First Published: As letter to the editor in the Guardian, August 16, 1969.
Transcription, Editing and Markup: Paul Saba
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Jim Prickett’s article (“Another View on SDS,” July 6), like most of the literature put out by WSA lately, evades the real issues which lay behind the expulsion of PL. Anti-communism and anti-working class politics may have been the attitude of some people in the new SDS, but they sure as hell weren’t its principles of unity. The vast majority of people who voted for expulsion (with their feet as well as their hands) did so for one reason: because PL’s indiscriminate attacks on “black nationalism” were making it increasingly difficult for SDS to ally itself with revolutionary black groups. .
This fact has been mulled over in many ways by PL spokesmen. A favorite technique (used by Prickett) has been to claim that SDS has “no program to combat racism.“ But what PL fails to point out is that the black movement is waging a struggle against racism that is more serious and militant than anything the white left is doing and that the key question for SDS is how to relate to that struggle. When PL opposes black studies on the campuses, denounces community control of schools and hospitals and attacks free breakfast programs as reformist and criticizes black caucuses in unions as “dividing the working class,” it is setting itself counter to the black community’s strongest campaign against institutional racism and white supremacy. This position has earned PL the scorn of the most revolutionary working class groups in the black community; the Black Panther party and the League of Revolutionary Black Workers. At a time when the power of the ruling class is descending upon the black movement at an unprecedented rate, it was impossible for us to let a powerful minority faction dilute our support of black liberation. .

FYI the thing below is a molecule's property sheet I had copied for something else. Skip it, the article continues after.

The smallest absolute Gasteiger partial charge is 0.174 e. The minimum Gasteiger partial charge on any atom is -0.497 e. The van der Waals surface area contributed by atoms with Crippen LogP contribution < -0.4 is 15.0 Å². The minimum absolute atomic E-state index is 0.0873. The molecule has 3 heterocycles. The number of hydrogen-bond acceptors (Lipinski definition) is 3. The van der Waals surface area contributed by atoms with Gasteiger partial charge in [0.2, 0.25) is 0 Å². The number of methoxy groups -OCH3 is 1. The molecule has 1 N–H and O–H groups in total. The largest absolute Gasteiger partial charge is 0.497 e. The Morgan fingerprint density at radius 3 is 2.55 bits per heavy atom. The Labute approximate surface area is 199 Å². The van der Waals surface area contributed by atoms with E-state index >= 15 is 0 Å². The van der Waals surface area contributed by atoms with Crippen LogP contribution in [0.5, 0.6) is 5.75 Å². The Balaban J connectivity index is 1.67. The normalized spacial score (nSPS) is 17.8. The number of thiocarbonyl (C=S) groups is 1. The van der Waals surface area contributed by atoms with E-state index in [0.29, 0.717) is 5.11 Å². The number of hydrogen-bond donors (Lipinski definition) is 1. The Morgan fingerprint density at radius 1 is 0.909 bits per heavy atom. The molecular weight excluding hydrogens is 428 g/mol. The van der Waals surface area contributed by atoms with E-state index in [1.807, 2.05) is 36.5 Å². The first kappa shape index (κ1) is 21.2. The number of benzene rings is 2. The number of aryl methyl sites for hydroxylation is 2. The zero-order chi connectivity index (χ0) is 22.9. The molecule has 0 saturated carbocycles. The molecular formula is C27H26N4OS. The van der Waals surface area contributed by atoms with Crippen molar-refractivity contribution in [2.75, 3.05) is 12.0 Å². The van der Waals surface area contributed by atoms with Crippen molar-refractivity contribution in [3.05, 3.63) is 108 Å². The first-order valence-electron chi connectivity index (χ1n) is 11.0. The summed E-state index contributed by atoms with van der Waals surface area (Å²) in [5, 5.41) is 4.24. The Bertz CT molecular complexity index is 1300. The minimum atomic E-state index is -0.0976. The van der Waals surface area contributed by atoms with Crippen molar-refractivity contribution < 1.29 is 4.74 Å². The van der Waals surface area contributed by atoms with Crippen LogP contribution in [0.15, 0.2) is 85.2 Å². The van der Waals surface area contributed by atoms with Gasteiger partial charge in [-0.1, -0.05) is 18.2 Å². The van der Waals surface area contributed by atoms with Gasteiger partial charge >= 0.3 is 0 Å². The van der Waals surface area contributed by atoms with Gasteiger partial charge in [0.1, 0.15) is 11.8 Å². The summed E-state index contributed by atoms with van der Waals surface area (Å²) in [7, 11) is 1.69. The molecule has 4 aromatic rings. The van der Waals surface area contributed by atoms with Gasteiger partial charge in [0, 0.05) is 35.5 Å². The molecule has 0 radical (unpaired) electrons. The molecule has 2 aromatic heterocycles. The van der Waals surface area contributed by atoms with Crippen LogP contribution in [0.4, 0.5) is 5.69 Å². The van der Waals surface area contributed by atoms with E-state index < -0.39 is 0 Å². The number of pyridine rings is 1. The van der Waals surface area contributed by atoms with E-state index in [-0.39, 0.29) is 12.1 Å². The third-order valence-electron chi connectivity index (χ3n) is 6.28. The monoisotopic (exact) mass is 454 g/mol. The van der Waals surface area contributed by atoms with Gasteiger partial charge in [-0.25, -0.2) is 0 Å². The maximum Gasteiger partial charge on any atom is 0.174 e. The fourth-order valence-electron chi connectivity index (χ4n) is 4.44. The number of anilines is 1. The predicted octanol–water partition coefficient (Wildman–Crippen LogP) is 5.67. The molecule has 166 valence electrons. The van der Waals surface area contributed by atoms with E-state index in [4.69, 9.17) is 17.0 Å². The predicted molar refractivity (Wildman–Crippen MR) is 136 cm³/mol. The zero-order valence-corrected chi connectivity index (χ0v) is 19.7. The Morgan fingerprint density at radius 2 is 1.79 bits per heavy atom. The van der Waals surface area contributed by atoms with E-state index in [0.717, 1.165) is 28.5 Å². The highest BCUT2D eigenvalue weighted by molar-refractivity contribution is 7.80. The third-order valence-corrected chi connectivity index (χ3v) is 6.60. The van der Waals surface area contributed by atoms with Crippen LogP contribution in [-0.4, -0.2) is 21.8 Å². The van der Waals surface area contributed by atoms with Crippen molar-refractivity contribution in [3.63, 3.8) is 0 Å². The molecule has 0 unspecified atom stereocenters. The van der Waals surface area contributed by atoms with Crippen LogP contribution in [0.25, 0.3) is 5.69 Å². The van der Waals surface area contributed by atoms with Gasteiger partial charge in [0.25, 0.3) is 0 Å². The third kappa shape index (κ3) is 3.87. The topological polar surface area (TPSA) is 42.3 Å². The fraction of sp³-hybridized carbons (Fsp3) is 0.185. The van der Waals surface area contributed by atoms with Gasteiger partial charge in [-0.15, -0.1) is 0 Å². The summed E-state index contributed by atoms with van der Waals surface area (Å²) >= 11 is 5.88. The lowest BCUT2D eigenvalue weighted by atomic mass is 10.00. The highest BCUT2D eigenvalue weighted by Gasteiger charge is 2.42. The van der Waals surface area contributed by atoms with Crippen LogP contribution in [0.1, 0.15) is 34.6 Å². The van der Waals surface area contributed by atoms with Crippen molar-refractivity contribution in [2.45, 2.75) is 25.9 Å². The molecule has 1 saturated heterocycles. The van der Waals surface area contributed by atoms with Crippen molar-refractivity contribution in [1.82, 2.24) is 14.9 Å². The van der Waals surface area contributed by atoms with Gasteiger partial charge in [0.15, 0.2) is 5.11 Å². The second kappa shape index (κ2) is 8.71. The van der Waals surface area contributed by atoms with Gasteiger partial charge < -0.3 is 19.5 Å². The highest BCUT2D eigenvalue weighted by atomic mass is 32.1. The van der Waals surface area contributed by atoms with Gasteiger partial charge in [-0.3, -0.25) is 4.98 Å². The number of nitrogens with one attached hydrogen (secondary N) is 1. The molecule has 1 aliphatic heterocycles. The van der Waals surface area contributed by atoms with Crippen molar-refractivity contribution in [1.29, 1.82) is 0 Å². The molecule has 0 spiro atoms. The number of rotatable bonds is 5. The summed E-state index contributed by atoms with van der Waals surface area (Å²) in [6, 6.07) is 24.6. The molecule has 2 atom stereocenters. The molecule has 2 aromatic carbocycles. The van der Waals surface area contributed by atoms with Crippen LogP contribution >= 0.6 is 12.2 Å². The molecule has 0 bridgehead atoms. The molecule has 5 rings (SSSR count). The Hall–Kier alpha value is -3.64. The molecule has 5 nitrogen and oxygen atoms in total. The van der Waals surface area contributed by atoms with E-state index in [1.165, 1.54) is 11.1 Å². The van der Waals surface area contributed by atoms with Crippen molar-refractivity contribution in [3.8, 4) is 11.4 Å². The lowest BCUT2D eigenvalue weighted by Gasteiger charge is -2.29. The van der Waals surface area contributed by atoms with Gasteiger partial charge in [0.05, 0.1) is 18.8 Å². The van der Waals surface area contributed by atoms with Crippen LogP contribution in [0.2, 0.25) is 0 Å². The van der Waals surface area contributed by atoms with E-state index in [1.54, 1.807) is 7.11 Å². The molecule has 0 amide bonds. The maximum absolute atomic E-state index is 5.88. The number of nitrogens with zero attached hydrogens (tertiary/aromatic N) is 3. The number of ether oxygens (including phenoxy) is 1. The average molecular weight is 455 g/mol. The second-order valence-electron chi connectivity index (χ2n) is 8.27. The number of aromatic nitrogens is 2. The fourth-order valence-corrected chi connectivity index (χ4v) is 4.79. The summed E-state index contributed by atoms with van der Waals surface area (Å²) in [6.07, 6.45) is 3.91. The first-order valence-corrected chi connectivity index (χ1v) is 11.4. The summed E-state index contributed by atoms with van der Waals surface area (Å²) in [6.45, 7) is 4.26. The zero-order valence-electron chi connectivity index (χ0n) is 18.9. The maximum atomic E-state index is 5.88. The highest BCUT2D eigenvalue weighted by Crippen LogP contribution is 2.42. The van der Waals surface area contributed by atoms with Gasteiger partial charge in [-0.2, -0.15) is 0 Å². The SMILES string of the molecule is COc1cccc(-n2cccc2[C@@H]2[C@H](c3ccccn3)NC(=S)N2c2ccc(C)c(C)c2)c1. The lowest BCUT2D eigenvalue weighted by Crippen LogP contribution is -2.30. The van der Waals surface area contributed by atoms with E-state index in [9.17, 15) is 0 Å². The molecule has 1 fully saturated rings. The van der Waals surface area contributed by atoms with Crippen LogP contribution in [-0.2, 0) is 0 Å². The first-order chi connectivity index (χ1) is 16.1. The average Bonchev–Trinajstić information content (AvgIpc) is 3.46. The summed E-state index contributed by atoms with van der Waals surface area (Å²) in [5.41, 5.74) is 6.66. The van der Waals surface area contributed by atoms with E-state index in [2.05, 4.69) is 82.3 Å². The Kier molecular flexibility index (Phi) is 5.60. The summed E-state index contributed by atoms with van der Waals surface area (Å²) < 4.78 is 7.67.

For many of us, this expulsion has not been a pleasant chore. Not everyone in WSA (or even PL) is a counter-revolutionary and a racist and many of its programs are worthy of support. Few of us could quarrel with campaigns against university expansion, counterinsurgency courses and ROTC and none of us would oppose the unionization of low-paid university employees. .
But with PL’s position on the black struggle, there can and will be no compromise. The history of the American left is strewn with the corpses of groups who presumed to tell black people how to fight for their liberation, but whose main contribution was to help the more privileged sectors of the working class get a larger slice of the pie. PL’s attack on nationalism at a time when it has become the most important revolutionary ideology in the black community places it squarely within that tradition.